British art dealer Timothy Sammons will face 4 to 12 years in prison after stealing tens of millions of dollars from clients through his Upper East Side dealership, Timothy Sammons Fine Art Agents. The 63-year-old, who misled clients about how much works by high-profile artists like Pablo Picasso, Marc Chagall, and René Magritte sold for (sometimes not telling clients they sold at all), pleaded guilty to fraud and grand larceny, among other criminal counts on July 2nd. He was sentenced in New York State court on Tuesday.
By some estimates, Sammons amassed up to $30 million between 2010 and 2015, swindling clients around the world. Manhattan district attorney Cyrus Vance Jr. alleged Sammons used the funds to sponsor a luxury lifestyle, purchasing first-class plane tickets and expensive memberships to private clubs. Sammons’s defense attorney, David Touger, asserted that the money was only used for business purposes.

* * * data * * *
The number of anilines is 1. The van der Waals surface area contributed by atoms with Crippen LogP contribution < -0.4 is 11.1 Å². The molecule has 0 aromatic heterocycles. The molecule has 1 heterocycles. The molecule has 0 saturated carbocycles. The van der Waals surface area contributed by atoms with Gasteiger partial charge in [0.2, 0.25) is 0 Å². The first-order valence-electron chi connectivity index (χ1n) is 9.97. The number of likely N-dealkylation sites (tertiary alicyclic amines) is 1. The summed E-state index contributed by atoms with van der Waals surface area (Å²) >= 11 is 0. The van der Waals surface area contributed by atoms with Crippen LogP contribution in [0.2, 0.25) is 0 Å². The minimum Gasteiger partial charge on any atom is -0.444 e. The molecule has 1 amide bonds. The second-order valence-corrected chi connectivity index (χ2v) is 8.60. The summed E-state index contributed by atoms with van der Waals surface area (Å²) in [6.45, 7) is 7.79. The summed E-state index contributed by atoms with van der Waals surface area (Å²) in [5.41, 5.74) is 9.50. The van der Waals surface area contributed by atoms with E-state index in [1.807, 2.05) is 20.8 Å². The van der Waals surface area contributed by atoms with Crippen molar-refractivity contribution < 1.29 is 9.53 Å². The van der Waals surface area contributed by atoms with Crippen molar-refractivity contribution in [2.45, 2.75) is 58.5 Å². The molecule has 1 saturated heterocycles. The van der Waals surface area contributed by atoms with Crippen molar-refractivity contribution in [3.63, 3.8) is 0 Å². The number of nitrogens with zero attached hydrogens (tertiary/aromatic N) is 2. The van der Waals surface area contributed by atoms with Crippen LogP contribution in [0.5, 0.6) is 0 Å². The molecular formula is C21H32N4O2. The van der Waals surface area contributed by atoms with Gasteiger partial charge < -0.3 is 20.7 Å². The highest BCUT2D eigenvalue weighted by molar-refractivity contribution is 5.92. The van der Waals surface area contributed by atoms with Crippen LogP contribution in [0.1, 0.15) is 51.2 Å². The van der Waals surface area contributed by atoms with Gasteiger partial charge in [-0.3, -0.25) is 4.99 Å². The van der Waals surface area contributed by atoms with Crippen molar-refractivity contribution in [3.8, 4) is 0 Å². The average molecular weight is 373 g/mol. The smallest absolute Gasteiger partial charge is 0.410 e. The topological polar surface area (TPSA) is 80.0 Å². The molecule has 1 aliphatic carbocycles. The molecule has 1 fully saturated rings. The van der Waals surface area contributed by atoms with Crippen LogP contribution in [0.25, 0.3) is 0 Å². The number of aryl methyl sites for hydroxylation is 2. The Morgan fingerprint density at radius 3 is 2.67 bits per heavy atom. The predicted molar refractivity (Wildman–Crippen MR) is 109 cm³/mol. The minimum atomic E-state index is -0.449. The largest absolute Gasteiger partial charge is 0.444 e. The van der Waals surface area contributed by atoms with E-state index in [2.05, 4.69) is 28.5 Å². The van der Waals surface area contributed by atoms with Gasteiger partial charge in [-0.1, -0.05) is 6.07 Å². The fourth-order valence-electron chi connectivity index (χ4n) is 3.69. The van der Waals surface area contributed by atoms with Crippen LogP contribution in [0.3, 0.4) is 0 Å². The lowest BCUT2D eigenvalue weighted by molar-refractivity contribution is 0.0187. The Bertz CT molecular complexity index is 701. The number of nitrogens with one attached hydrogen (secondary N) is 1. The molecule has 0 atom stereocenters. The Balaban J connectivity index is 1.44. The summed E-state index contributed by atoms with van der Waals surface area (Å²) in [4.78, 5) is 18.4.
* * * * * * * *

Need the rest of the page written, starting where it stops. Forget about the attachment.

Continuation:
Vance said Sammons spent years maliciously gaining the trust of prospective buyers and sellers only to defraud them. “When brokering the sales of high-priced, one-of-a-kind paintings, Timothy Sammons had lying, scamming, and stealing down to a fine art,” Vance said in a statement.
According to the indictment, the works involved in Sammons’s shady business dealings included Picasso’s Buste de Femme and Chagall’s Reverie, and Paul Signac’s Calanque de Canoubier (Pointe de Bamer).
Sammons, who used to work at Sotheby’s and was arrested in 2017, is expected to be deported to the U.K. after his release. After the sentencing, Touger told artnet News that Sammons “looks forward to getting out of jail and re-establishing his name and paying back his customers.”